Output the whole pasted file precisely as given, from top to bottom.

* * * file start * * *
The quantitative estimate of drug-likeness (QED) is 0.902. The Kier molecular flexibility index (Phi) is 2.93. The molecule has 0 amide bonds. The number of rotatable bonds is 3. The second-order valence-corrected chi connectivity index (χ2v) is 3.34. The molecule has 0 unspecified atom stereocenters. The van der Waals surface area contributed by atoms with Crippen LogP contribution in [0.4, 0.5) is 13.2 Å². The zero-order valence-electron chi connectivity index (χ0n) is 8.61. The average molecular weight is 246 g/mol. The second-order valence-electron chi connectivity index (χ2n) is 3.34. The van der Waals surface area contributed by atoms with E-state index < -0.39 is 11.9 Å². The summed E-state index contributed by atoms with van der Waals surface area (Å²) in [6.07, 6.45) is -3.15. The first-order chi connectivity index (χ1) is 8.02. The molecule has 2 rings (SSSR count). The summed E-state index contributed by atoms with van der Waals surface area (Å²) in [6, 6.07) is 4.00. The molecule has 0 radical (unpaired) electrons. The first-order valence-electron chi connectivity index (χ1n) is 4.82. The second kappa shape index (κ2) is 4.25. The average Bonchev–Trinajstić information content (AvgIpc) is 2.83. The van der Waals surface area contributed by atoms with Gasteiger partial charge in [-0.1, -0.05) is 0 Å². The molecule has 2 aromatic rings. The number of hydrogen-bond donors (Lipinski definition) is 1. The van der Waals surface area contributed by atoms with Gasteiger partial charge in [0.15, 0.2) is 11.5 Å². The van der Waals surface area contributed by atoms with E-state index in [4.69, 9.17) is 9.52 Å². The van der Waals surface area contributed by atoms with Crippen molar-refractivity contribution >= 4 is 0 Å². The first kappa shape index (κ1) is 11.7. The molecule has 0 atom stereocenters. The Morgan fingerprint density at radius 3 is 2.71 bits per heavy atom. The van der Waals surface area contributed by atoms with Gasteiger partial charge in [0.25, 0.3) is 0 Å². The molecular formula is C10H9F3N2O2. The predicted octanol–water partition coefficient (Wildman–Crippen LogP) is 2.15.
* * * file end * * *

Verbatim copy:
The quantitative estimate of drug-likeness (QED) is 0.902. The Kier molecular flexibility index (Phi) is 2.93. The molecule has 0 amide bonds. The number of rotatable bonds is 3. The second-order valence-corrected chi connectivity index (χ2v) is 3.34. The molecule has 0 unspecified atom stereocenters. The van der Waals surface area contributed by atoms with Crippen LogP contribution in [0.4, 0.5) is 13.2 Å². The zero-order valence-electron chi connectivity index (χ0n) is 8.61. The average molecular weight is 246 g/mol. The second-order valence-electron chi connectivity index (χ2n) is 3.34. The van der Waals surface area contributed by atoms with E-state index < -0.39 is 11.9 Å². The summed E-state index contributed by atoms with van der Waals surface area (Å²) in [6.07, 6.45) is -3.15. The first-order chi connectivity index (χ1) is 8.02. The molecule has 2 rings (SSSR count). The summed E-state index contributed by atoms with van der Waals surface area (Å²) in [6, 6.07) is 4.00. The molecule has 0 radical (unpaired) electrons. The first-order valence-electron chi connectivity index (χ1n) is 4.82. The second kappa shape index (κ2) is 4.25. The average Bonchev–Trinajstić information content (AvgIpc) is 2.83. The van der Waals surface area contributed by atoms with Gasteiger partial charge in [-0.1, -0.05) is 0 Å². The molecule has 2 aromatic rings. The number of hydrogen-bond donors (Lipinski definition) is 1. The van der Waals surface area contributed by atoms with Gasteiger partial charge in [0.15, 0.2) is 11.5 Å². The van der Waals surface area contributed by atoms with E-state index in [4.69, 9.17) is 9.52 Å². The van der Waals surface area contributed by atoms with Crippen molar-refractivity contribution >= 4 is 0 Å². The first kappa shape index (κ1) is 11.7. The molecule has 0 atom stereocenters. The Morgan fingerprint density at radius 3 is 2.71 bits per heavy atom. The van der Waals surface area contributed by atoms with Gasteiger partial charge in [0.25, 0.3) is 0 Å². The molecular formula is C10H9F3N2O2. The predicted octanol–water partition coefficient (Wildman–Crippen LogP) is 2.15.